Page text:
How To Spot A Successful Guide Dog Puppy

Zella is part of a guide dog breeding program, She is shown here modeling ideal behavior by not being overly attentive to her pups. Rebecca Thorpe

Researchers have tested puppies for the qualities predicting subsequent success as guide dogs. Evidence surely that despite the strains on scientists, there is still awesome research to be done. Moreover, the implications extend to human learning as well.

We know all dogs are good dogs, Brent, but guide dogs must be especially good. Around 30 percent of those entering training ultimately fail. The capacity to spot a future guide dog while young can save trainers time and effort on dogs that will never make it, ensuring more visually impaired people get the assistance they need faster.

Dr Emily Bray of the University of Pennsylvania tracked 98 potential guide dog puppies from birth to adulthood. Dogs from three breeds were filmed in their interactions with their mothers until the age of three weeks and put through 11 tests when aged 14-17 months to find the most reliable predictors of success.

As reported in Proceedings of the National Academy of Sciences, Bray found that, unsurprisingly, young adult dogs that showed signs of anxiety or with poor problem-solving skills usually failed to make the cut. But the best predictor was how much mothering the dogs got. Mothers that were too attentive to their offspring were less likely to see their offspring graduate from guide dog school.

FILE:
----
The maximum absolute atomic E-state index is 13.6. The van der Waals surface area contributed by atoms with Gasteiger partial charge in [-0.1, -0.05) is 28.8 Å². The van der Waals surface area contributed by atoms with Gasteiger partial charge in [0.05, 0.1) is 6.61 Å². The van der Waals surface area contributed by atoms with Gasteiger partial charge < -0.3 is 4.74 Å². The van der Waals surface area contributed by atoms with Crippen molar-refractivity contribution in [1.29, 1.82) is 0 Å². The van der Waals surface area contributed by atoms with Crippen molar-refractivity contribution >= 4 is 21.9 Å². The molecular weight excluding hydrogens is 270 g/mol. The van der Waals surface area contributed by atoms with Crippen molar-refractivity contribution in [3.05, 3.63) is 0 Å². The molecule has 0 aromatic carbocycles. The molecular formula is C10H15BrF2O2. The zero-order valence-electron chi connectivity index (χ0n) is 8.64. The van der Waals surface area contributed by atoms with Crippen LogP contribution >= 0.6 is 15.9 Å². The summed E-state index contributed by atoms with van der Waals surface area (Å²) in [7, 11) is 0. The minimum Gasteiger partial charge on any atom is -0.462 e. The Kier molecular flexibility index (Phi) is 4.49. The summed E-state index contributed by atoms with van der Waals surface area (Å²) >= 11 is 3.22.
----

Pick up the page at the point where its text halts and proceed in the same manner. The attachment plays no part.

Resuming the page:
Someone is happy about passing their guide dog exams. Steiber/Shutterstock

Maternal behavior explained 54 percent of the variance of the puppys' subsequent success in training school. The dogs that had more maternal care were slower and more prone to mistakes problem-solving, as well as being more likely to bark when exposed to something new. The paper speculates too little maternal care could also cause problems, but is rare for potential guide dogs.

Looking at the tests given to the adolescent dogs, the most reliable predictors of subsequent success were a quiet response to being shown novel objects, and capacity to solve multi-step problems. Curiously, responsiveness to an umbrella being opened was an excellent predictor of ultimate success for Golden and Labrador Retrievers, but not for German Shepherds.

Useful as the work will be to guide dog programs the world over, Bray’s research could also contribute to other debates. The paper notes there is little agreement on the most important attributes for problem-solving skills, either in humans or other animals. Some people focus on general intelligence and reasoning ability, while others argue that motivation, impulse control, and enthusiasm for new experiences are more important.

All of these rest on the even more fiercely debated question of genes versus environment. As Bray noticed, the capacity of guide dogs to help their people navigate a difficult world without getting distracted provides an excellent model for testing the basis of many skills in other environments.

All those pups can be overwhelming. Rebecca Thorpe
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